Fox News loves little baby Jesus–eternally preserved in swaddling clothes, radiant, helpless, voiceless, surrounded by wise men with gifts, angels in perfect harmony, shepherds with faces of wonderment.
Yes, little baby Jesus, the miracle child, the controlled child, is what Fox News loves.
When some stores shifted from Merry Christmas to Happy Holidays last year, the cable network saw a culture war on Christmas and rose in defense of the American way, the Christian way of using little baby Jesus to sell products.
The Christology of Fox News found expression this summer in the movie about Ricky Bobby, the famed NASCAR champion in the movie Talladega Nights: The Ballad of Rick Bobby.
“Dear Lord baby Jesus, we thank you so much for this bountiful harvest of Dominos, KFC, and the always delicious Taco Bell,” prayed Ricky Bobby.
“I just want to take time to say thank you for my family.” he said with eyes closed and hands clasped. “Dear tiny infant Jesus.”
His wife, Carly, interrupted him, “Hey, um…you know sweetie, Jesus did grow up. You don’t always have to call him baby. It’s a bit odd and off puttin’ to pray to a baby.”
Ricky Bobby defended his Christology, “Well look, I like the Christmas Jesus best, and I’m sayin’ grace. When you say grace, you can say it to grown up Jesus, or teenage Jesus, or bearded Jesus, or whatever you want.”
What a lot of American Christians and apparently Fox News want is the Christmas Jesus, who makes no moral claim on corporate American and consumer choices.
When Baptist pastor Joe Phelps said Jesus offers a moral challenge at Christmas to the market practices of Wal-Mart, Fox News host Neil Cavuto rejected that concept.
“I think it’s a little disingenuous on your part–no harm or slight intended–to bring Jesus into the mix to make your point,” Cavuto said.
“Why is that inappropriate?” Phelps asked.
Cavuto replied, “[E]ven to mix him [Jesus] in to the business and commerce of this country, under the guise of religion, pastor I think that is at best phony.”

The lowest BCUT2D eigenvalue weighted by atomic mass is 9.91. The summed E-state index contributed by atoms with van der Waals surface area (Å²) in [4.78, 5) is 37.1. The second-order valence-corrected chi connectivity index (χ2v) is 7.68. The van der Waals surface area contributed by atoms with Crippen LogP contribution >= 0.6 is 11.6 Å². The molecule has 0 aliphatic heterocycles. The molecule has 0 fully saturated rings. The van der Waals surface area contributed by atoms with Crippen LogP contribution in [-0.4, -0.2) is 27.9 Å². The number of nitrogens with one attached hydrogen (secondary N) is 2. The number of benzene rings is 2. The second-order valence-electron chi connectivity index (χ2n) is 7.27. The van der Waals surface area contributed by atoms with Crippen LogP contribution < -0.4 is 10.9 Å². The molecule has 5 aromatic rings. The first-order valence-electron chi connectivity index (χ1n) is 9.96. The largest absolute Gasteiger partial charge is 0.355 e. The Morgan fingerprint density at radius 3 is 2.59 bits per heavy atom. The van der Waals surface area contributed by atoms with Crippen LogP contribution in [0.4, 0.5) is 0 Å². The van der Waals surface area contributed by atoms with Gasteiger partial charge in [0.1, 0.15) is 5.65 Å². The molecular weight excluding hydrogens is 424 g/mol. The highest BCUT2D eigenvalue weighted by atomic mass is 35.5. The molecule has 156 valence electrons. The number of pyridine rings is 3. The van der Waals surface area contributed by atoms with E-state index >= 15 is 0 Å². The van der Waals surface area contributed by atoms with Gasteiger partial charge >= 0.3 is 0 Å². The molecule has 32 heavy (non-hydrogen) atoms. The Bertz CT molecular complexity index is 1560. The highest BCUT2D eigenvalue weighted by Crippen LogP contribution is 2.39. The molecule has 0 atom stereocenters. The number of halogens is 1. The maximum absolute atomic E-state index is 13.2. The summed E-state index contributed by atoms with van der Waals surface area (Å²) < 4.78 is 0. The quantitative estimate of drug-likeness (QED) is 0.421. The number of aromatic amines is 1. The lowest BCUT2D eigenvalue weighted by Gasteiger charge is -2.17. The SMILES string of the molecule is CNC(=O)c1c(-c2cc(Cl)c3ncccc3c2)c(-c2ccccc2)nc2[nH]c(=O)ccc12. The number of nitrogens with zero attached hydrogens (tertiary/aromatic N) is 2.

Why is it that Cavuto and conservative American Christians do not want “to mix” what Jesus said and did in with the marketplace?
The simple answer is that they don’t want to hear Jesus’ moral challenge to the prevailing marketplace ideology, which says that the rich should get richer at the expense of others, that the pursuit of profit at the expense of the poor is just the way it is.
Jesus rejects economic Darwinianism and refuses to accept challenges from the rival god of materialism. He warns about the dangers of split loyalties between God and greed. He offers the Golden Rule. He prioritizes care for the poor. He criticizes the religious elite who are concerned only about rituals and neglect justice.
Ricky Bobby, Neil Cavuto and too many Baptist church members hate the adult Jesus who critiques existing moral practices and calls for higher standards. That’s why they keep him a little baby—baby under control, unthreatening.
The truth is that the story of little baby Jesus occupies far less space in the gospels than the Jesus who taught us how to live. The birth of Jesus covers 31 verses in Matthew, compared to 110 verses for the Jesus’ Sermon on the Mount, and sermon accounts for only a fraction of Jesus’ said and doesn’t contain what Jesus did.
Given the weight of the witness, shouldn’t we spend more time listening to what Jesus said and discerning how we ought to follow what he said and did?
Robert Parham is executive director of the Baptist Center for Ethics.
Robert M. Parham (1953 – 2017) was the founder and executive director of Baptist Center for Ethics from 1991 to 2017. He served as executive editor of EthicsDaily.com, BCE’s website, from its launch in 2002 until 2017.